After a year in Pathway, students who do not complete enough credit hours or fail to meet the minimum GPA must “sit out” for a semester and meet regular transfer requirements. A non-Pathway student with less than 30 hours who hopes to transfer to Texas State must have at least a 2.0 GPA, and a potential student with 30 hours or more must have at least a 2.25 GPA, be at least one semester out of high school and be eligible to return to all previous institutions.

Anderson credits Pathway’s success, in part, to the opportunity for students to settle into life in San Marcos.

“[With Pathway] you don’t lose sight of the goal to attend Texas State full-time,” she said. “You don’t have that transition our transfer students have. They’re already integrated into our community.”

A path for local students

This fall, four students from Kyle and one each from San Marcos and Buda will take part in the program.

Grace Delgadillo, San Marcos High School college & career center supervisor, said the Pathway program is a good way for students who were not offered full admission to Texas State to still experience being a Bobcat.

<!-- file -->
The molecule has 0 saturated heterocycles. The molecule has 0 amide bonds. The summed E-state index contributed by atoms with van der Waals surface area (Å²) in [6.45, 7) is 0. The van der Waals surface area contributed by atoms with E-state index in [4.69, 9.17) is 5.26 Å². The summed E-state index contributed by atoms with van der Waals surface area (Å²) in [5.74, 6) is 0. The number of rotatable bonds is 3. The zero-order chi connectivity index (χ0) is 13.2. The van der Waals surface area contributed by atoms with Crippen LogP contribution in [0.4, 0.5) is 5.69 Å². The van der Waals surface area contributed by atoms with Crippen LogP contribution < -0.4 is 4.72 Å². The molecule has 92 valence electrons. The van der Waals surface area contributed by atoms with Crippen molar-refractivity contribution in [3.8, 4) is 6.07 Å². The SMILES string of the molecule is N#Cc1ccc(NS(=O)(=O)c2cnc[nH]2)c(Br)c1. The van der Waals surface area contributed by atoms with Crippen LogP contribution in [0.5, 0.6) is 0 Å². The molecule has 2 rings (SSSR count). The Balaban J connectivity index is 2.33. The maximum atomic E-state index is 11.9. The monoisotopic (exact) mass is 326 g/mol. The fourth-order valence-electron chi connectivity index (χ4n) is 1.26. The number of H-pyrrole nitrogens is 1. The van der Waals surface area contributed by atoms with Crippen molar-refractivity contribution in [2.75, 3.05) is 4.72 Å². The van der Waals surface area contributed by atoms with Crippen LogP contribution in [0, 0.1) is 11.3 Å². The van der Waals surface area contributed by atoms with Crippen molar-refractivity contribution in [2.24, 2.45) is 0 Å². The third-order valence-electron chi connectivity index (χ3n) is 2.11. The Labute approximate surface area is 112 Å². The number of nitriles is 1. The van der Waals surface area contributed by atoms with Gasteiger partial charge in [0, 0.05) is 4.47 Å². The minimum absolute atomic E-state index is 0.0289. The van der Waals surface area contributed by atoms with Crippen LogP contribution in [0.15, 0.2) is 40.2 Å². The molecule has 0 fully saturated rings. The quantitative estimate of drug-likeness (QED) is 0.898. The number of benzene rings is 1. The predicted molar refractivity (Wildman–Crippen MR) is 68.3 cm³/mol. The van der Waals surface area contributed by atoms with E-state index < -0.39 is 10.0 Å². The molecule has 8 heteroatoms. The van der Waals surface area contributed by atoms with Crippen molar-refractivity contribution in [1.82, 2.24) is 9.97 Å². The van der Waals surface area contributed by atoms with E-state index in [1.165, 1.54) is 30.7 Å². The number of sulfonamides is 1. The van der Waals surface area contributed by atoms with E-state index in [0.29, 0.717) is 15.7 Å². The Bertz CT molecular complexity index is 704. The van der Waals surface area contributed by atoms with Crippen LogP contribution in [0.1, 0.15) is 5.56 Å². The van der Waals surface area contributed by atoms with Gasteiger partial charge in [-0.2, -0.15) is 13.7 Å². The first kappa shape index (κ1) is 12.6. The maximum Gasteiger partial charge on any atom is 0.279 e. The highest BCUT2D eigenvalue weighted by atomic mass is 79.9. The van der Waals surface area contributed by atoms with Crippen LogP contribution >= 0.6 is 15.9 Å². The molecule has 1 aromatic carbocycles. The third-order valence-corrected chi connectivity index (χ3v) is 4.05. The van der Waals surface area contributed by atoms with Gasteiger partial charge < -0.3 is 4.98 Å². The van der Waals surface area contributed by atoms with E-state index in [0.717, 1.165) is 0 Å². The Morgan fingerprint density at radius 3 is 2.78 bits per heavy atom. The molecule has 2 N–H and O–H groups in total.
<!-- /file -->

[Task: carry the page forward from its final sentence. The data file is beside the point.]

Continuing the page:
In San Marcos CISD’s 2014-15 graduating class, 68 percent of students reported they plan to attend a four-year, community or technical college in the fall 2015 semester.

A degree from a four-year institution can change a student’s life, Delgadillo said, but SMHS places more emphasis on students getting the level of education for whatever career they want to pursue, whether it requires a bachelor’s degree or not.

Still, Pathway could help make college a realistic possibility for many students, Delgadillo said.

“This is an especially significant program for SMHS graduates because it allows them to feel like Texas State is not just the university on the hill, but a reachable institution for them as well,” she said in an email.

In Hays CISD, 53 percent of students in the 2014-15 graduating class enrolled in a technical school, community college or four-year university in the fall 2015 semester.

Charlotte Winkelmann, director of guidance, college & career readiness at Hays CISD said the district hopes to increase their direct college enrollment.

Programs like Pathway ease students into the university setting by combining a “small-school academic environment” with “life on a larger campus.”

“That’s the best of both worlds,” Winkelmann said. “It gives you a chance to get used to college.”